The Wright Patterson Air Force Base 2009 Wide Area Image data set consists of 1537 frames of high-resolution image data. The data are supplied as raw images with pose files and also as projected images in National Imagery Transmission Format (NITF). The georegistration performance of the NITF images is 22.3 m root-mean square horizontal (RMSH). In a previous paper, calibrated camera models were developed to reduce the georegistration error to 3.3 m RMSH. In this work, corrected pose files are generated to reduce the error to 0.9 m RMSH. This is done by correcting the pose errors in a stepwise fashion to illustrate the error sources, which are global positioning system position bias, time registration errors, and attitude errors. The pose files are then corrected by simultaneously modifying the position and attitude to achieve the 0.9 m RMSH result. The corrected pose files are posted to allow users to perform high-accuracy projection, tracking, and other functions.
Synthetic Vision Systems (SVS) provide pilots with a virtual visual depiction of the external environment. When using SVS for aircraft precision approach guidance systems accurate positioning relative to the runway with a high level of integrity is required. Precision approach guidance systems in use today require ground-based electronic navigation components with at least one installation at each airport, and in many cases multiple installations to service approaches to all qualifying runways. A terrain-referenced approach guidance system is envisioned to provide precision guidance to an aircraft without the use of ground-based electronic navigation components installed at the airport. This autonomy makes it a good candidate for integration with an SVS. At the Ohio University Avionics Engineering Center (AEC), work has been underway in the development of such a terrain referenced navigation system. When used in conjunction with an Inertial Measurement Unit (IMU) and a high accuracy/resolution terrain database, this terrain referenced navigation system can provide navigation and guidance information to the pilot on a SVS or conventional instruments.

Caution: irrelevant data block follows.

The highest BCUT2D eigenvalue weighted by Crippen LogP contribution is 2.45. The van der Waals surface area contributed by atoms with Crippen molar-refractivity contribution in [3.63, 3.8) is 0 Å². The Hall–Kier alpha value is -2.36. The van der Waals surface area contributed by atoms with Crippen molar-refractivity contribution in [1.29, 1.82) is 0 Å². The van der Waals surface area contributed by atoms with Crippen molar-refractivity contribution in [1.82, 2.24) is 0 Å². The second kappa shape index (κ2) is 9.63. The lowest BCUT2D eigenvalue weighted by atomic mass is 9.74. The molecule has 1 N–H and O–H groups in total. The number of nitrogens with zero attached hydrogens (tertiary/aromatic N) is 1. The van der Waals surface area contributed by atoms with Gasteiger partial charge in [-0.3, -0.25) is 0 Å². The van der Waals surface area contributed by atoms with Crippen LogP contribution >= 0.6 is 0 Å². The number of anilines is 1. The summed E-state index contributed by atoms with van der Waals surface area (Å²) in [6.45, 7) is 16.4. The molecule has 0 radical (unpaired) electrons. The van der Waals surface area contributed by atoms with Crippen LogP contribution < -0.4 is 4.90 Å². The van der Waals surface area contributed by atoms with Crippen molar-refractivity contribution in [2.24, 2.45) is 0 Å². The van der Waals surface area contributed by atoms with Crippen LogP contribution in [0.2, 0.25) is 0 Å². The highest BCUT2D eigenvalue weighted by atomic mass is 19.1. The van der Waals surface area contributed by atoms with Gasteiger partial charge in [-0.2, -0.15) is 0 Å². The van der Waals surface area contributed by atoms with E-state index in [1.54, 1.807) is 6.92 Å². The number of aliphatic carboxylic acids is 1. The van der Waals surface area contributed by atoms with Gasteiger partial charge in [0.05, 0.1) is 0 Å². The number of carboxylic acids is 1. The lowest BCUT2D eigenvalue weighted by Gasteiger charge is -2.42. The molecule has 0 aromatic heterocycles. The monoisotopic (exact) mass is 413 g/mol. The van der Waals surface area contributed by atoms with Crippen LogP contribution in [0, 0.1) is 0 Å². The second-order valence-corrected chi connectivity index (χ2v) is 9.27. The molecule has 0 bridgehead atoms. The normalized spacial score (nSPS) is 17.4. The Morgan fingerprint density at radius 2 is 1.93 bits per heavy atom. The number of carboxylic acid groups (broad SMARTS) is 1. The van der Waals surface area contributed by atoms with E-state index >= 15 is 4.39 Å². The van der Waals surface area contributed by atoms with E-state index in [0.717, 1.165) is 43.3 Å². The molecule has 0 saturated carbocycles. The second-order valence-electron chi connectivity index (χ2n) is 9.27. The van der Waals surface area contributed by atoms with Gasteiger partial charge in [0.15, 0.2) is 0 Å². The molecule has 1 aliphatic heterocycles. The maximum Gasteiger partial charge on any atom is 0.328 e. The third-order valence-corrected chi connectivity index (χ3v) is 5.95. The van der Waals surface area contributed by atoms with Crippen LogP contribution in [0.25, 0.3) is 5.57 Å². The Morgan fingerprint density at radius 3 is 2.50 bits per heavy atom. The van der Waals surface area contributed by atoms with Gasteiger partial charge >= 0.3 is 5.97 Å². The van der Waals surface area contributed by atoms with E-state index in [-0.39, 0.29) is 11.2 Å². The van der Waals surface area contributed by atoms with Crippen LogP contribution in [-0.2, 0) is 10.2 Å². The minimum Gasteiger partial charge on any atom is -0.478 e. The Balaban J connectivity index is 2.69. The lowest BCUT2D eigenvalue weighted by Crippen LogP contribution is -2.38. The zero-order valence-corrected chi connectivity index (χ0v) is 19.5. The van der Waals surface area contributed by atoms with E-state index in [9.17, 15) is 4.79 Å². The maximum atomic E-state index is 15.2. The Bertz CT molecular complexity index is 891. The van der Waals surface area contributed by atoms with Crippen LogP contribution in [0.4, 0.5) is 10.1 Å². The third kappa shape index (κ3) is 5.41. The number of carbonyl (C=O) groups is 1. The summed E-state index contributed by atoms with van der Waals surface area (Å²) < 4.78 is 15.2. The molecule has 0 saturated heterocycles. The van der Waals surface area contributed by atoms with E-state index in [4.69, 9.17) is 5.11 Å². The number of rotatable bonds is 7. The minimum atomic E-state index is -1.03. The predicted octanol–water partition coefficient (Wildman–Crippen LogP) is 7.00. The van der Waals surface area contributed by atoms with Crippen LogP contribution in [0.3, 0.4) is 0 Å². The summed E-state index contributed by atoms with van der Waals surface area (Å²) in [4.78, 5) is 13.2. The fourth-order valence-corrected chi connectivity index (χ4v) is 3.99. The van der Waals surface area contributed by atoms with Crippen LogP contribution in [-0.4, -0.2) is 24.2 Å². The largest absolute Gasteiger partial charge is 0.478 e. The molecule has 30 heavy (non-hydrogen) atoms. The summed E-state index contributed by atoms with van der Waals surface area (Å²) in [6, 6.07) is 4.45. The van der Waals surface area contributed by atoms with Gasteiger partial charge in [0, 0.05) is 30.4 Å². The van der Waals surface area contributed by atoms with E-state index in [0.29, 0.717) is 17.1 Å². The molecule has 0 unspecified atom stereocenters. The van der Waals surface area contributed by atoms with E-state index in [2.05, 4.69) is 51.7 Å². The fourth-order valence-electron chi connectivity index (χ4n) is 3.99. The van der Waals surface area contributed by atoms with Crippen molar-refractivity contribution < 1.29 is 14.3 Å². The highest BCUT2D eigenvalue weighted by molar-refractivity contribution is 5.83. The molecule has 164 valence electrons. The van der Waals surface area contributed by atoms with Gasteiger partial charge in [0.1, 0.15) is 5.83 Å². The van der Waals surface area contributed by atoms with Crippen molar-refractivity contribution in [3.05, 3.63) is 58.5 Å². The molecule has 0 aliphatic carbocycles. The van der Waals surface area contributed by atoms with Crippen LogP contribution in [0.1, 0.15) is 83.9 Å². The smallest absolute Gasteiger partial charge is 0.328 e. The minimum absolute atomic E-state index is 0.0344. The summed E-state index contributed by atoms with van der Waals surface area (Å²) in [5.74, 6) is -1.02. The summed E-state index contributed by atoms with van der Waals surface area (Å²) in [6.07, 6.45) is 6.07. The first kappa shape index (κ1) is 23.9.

The terrain referenced navigation system, under development at AEC, operates on similar principles as other terrain
navigation systems: a ground sensing sensor (in this case an airborne laser scanner) gathers range measurements to the
terrain; this data is then matched in some fashion with an onboard terrain database to find the most likely position
solution and used to update an inertial sensor-based navigator. AEC's system design differs from today's common
terrain navigators in its use of a high resolution terrain database (~1 meter post spacing) in conjunction with an airborne
laser scanner which is capable of providing tens of thousands independent terrain elevation measurements per second
with centimeter-level accuracies. When combined with data from an inertial navigator the high resolution terrain
database and laser scanner system is capable of providing near meter-level horizontal and vertical position estimates.
Furthermore, the system under development capitalizes on 1) The position and integrity benefits provided by the Wide
Area Augmentation System (WAAS) to reduce the initial search space size and; 2) The availability of high
accuracy/resolution databases. This paper presents results from flight tests where the terrain reference navigator is used
to provide guidance cues for a precision approach.
SC173: Aerospace Applications of GPS
The Global Positioning System (GPS) has evolved from its military roots to an ideal example of dual-use technology. This course briefly describes the GPS theory and highlights the variety of new aerospace applications in which this technology is being employed. Cm-level airborne positioning methods are described using various case studies.